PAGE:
I have awesome news! It looks like a new species of theropod dinosaur was recently discovered. It is a relative of Carcharodontosaurus and is as big as Tyrannosaurus Rex. The creature is called Meraxes Gigas, named after Meraxes, the dragon of Queen Rhaenys Targaryen from A Song of Ice and Fire. I love that paleontologists have used Game of Thrones as inspiration for naming this dinosaur especially if it was as ferocious as a dragon.
Prehistoric marine reptiles were not just limited to mosasaurs, plesiosaurs, and ichthyosaurs. There were some who were crocodilians who were specially adapted to life in the sea. One such example is Metriorhynchus. Despite being a crocodilian, Metriorhynchus has evolved traits that were similar to the more traditional marine reptiles it swam alongside. This includes flippers instead of feet and a distinctive tail fluke.
The thing I like about Stegosaurus is that it was tough enough to take on large theropods such as Allosaurus and Ceratosaurus. One swing from the spikes on its tail had the power to either kill or cripple its enemies. Fossil records indicated that Stegosaurus lived alongside other herbivores such as Camptosaurus. During such symbiotic relationships, Dryosaurus would keep watch and alert the herd to danger while Stegosaurus provided the muscle and security.
I have developed an interest in Iguanodon from an early age. In elementary school, I wrote a report that talked in detail about this animal. Since then, I have seen Iguanodon in the Disney film Dinosaur, Sir Arthur Conan Doyle’s The Lost World, and most recently in the five minute prehistoric prologue of Jurassic World: Dominion. Iguanodon was one of the first dinosaurs to be identified by science and it still has a major influence amongst the prehistory community to this day.
One of the primeval sea monsters that will appear in The Kaligen Experiment will be like a mix between Spinosaurus, Mosasaurus, and Pliosaurus. It will be as big as the largest Mosasaur and have the fluke-like tail of a Mosasaurus, the large fins of a Pliosaurus, and the head of a Spinosaurus. I essentially made the most frightening prehistoric sea monster I could think of.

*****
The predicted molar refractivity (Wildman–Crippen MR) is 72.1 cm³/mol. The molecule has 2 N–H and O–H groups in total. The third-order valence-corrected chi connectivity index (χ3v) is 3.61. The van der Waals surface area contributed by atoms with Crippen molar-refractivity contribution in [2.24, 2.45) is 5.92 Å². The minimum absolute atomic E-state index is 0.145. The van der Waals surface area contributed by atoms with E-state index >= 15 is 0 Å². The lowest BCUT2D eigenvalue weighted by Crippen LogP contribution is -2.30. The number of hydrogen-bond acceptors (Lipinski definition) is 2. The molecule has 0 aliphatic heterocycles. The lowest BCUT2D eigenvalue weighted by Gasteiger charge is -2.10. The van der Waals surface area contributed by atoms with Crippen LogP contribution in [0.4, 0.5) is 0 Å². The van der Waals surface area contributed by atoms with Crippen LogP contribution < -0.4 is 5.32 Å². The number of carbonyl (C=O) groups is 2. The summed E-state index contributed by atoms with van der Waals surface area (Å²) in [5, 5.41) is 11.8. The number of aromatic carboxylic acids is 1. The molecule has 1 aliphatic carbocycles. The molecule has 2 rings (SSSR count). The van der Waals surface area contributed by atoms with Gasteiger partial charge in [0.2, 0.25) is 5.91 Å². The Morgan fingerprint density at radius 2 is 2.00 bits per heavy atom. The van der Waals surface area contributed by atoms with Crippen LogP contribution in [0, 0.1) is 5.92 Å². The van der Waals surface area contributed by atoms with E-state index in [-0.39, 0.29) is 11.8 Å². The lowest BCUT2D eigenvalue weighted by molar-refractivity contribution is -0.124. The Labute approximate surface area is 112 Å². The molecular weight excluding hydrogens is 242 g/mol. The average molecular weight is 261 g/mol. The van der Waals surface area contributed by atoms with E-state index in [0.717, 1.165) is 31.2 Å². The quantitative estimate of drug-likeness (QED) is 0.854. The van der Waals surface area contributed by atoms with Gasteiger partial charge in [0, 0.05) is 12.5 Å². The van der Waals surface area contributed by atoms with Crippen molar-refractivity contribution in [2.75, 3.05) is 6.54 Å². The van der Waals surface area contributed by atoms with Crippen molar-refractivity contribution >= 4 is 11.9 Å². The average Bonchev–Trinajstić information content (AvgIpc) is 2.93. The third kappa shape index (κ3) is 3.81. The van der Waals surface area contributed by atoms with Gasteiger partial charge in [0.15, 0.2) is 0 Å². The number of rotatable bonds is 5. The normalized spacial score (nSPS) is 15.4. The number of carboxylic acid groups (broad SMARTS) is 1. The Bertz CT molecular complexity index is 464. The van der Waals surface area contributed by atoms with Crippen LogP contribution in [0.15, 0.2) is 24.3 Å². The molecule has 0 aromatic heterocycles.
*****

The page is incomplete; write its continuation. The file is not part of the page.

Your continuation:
I found this video that talked about another prediction of how “modern” dinosaurs would look like. This prediction is based on the idea of reverse engineering birds back into dinosaurs. The images that were used to represent the “modern” dinosaurs were very intriguing. Overall, this is much tamer than the Jurassic Parkscenario.
The thing I like about Dracorex is that it is a dinosaur that resembles a dragon. I am a fan of both dinosaurs and dragons, which makes this particular dinosaur very special to me. I wonder if there are more dinosaurs out there that resembled dragons.
What I find odd about Therizinosaurus is that it looks like a half-plucked turkey and seemed to walk like a pot-bellied bear. Their arms were ten-feet-long while each of their claws were each three-feet-long. I hear some experts theorized that Therizinosaurus and its relatives were so tough that they could hold their own against Tyrannosaurs. While it was a theropod, Therizinosaurus was a herbivore instead of a carnivore like the rest of its kin. It certainly was one of the greatest oddities among dinosaurs.
The planet has seen its share of monster-sized amphibians. These giant amphibians first appeared during the Devonian Period as some fish crawled out of the sea. One such example is Hynerpeton, which was about two meters long and a favorite prey item for killer fish like Hyneria. During the Carboniferous Period, these monster amphibians grew to the size of crocodiles and alligators and they frequently preyed on the super-sized insects of the era. Two examples of these Carboniferous amphibians are Proterogyrinus and Crassigyrinus. During the Mesozoic Era, some amphibians such as Koolasuchus became large enough to attack and feed on dinosaurs. In my upcoming dinosaur book, one of the characters gets an up close and personal encounter with a seven-foot-long primeval amphibian. I won’t say if the character survives or not, but it will be beyond creepy.
One of my all-time favorite museums would be the La Brea Tar Pits in Los Angeles. I have visited it countless times with my family and it is an enriching experience that never gets old. I get to see the fossils of ice age animals such as saber-toothed cats, mammoths, dire wolves, and giant ground sloths. I got to watch the fossils being cleaned and catalogued in the museum’s laboratory. I have always been amazed by the size and majesty of these ancient mammals.